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Opioid Addiction Kills Tens of Thousands of Americans Each Year. These 2 Scrappy Startups Are Trying to Save Those Lives

Opioid abuse is one of America’s top public health problems. But these companies have new ways to help.

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BY Emily Canal - 09 Nov 2017

PHOTO CREDIT: Getty Images

David Nipple was less than two miles from home, and his beloved cats, when he died.

It was around 8:30 p.m. on May 4, 2014, and Nipple was riding his motorcycle eastbound on a Tennessee highway. He checked his rearview mirror, and saw the red glow of his backlight on the blacktop. Then he was blinded by two headlights directly in front of him.

Nipple quickly calculated the height of the vehicle heading toward him--a Chevy Tahoe--and realized he'd either land "in the grill, underneath it or in the windshield." He swerved, but the SUV struck him and sent Nipple flying 30 feet.

He can only recall fragments from the time he spent beside the highway waiting to be airlifted to a hospital. His right hand resting near the knee of his left leg, where four inches of bone protruded from the skin. Seeing several inches of bone sticking out of his left arm, while the night hid the blood pouring from his wounds. Telling the people around him he was worried about his cats--no one had a key to his place, so who would feed them? And the relief at realizing his helmet was still locked on his head as the thunk of incoming helicopter's blades chopped louder and louder. Somewhere in all this, Nipple's heart stopped, hospital staff told him later, but someone was able to revive him.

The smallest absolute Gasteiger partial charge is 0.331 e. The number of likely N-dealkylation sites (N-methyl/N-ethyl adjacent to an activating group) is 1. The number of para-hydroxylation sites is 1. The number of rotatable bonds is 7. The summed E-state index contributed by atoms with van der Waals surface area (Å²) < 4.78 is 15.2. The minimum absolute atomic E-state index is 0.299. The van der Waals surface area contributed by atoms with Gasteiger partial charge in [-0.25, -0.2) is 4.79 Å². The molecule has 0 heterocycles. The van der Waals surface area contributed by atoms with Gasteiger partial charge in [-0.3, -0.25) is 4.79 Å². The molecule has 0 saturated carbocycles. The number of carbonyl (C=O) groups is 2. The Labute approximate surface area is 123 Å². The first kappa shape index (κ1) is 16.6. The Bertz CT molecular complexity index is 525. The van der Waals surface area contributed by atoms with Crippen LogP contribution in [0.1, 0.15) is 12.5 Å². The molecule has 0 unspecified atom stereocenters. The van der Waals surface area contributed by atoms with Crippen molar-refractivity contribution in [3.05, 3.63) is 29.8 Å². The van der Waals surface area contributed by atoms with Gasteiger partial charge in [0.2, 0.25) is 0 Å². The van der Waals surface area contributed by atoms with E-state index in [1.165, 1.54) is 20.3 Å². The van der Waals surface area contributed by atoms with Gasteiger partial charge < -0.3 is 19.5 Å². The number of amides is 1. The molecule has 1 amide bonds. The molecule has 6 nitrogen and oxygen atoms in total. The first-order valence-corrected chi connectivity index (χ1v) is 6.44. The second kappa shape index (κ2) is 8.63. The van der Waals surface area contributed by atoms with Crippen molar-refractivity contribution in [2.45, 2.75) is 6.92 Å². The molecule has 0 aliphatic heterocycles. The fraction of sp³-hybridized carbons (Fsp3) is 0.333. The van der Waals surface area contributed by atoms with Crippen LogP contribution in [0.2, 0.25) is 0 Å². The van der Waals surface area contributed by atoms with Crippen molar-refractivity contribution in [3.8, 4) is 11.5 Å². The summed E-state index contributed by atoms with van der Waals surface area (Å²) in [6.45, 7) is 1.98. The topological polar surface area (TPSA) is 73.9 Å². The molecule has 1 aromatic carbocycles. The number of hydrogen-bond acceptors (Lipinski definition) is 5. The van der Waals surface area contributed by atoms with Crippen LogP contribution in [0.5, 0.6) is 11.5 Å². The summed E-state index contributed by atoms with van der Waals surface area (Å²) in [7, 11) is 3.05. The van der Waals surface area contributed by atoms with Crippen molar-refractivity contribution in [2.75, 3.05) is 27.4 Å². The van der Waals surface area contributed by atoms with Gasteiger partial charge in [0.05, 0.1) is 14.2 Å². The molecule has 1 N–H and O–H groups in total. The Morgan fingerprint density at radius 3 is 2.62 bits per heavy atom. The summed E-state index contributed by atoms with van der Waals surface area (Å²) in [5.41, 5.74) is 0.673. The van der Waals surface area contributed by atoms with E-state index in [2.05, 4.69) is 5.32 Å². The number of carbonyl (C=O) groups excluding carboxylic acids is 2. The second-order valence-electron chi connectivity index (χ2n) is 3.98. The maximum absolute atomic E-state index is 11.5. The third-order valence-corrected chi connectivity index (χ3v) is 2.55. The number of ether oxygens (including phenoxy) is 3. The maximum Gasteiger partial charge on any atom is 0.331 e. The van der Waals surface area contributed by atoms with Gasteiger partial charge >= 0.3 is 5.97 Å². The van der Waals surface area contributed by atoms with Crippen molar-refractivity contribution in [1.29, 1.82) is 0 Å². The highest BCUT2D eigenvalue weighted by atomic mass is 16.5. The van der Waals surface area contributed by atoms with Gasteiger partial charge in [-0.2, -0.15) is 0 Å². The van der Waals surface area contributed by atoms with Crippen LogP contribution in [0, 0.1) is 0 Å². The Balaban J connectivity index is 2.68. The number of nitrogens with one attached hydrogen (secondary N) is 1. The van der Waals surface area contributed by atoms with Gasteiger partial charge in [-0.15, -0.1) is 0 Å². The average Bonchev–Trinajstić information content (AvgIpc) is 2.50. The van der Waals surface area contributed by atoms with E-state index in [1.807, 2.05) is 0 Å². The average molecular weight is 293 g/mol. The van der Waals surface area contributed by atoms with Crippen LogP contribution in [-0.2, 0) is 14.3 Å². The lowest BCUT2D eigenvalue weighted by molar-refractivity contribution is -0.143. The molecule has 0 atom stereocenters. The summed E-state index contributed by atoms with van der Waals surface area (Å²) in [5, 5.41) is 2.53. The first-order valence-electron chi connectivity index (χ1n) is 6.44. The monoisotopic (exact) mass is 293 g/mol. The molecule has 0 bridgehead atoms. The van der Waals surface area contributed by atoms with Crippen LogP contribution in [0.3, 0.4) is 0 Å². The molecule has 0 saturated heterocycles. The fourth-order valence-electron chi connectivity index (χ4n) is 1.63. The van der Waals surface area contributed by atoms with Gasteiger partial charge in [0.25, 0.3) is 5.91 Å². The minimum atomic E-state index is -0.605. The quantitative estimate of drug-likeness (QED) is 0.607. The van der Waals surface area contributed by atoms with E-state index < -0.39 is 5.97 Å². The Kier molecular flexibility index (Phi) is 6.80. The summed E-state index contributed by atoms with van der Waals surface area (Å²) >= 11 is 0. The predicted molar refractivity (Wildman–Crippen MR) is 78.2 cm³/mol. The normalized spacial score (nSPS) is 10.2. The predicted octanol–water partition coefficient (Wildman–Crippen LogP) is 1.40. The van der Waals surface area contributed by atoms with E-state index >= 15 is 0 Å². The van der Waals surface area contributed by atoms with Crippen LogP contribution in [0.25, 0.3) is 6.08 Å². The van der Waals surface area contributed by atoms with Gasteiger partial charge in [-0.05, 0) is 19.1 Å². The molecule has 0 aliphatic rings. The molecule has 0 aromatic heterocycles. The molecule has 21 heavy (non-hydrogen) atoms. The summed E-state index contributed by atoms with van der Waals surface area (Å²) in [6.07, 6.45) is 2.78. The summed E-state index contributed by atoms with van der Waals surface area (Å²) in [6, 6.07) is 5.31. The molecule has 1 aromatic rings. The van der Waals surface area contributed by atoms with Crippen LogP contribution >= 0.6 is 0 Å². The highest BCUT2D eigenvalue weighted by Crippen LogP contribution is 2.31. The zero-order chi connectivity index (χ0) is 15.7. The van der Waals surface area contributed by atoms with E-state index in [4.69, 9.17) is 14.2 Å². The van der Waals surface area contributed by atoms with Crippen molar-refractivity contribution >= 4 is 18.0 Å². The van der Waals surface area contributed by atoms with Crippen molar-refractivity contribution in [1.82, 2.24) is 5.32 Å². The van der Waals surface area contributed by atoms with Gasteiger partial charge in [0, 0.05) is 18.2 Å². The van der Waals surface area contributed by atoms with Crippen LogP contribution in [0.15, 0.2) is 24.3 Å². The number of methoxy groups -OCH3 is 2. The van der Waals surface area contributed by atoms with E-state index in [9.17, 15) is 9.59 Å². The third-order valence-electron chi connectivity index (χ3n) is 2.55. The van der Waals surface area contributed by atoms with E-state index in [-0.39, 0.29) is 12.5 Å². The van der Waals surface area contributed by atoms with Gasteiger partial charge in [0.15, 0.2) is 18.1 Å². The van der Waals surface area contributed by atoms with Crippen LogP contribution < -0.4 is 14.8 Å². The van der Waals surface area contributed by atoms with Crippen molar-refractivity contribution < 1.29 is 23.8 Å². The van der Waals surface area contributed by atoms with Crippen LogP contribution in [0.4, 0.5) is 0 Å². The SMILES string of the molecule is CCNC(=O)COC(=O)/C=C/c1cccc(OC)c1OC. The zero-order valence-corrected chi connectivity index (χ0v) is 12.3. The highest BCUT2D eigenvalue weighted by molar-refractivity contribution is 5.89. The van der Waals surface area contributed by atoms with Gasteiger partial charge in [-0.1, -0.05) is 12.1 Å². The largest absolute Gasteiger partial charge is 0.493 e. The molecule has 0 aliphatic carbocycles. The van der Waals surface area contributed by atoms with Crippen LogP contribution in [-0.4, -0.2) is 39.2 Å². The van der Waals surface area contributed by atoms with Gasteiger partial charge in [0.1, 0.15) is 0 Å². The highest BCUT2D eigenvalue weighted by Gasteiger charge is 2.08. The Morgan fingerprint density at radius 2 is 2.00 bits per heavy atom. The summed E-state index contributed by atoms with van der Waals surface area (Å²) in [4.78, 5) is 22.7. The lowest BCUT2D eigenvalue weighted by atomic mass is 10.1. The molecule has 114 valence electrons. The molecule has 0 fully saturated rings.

When he finally came to in the hospital, Nipple's left leg had been amputated above the knee. While he recuperated, though, the pain was unbearable. He suffered from phantom limb syndrome, the often-excruciating sensation that an amputated extremity is still attached.

"When the phantom pain kicks in, it's like reliving the accident," says Nipple, who's now 62. "The top of the leg is being ripped off to the side and the leg is being twisted."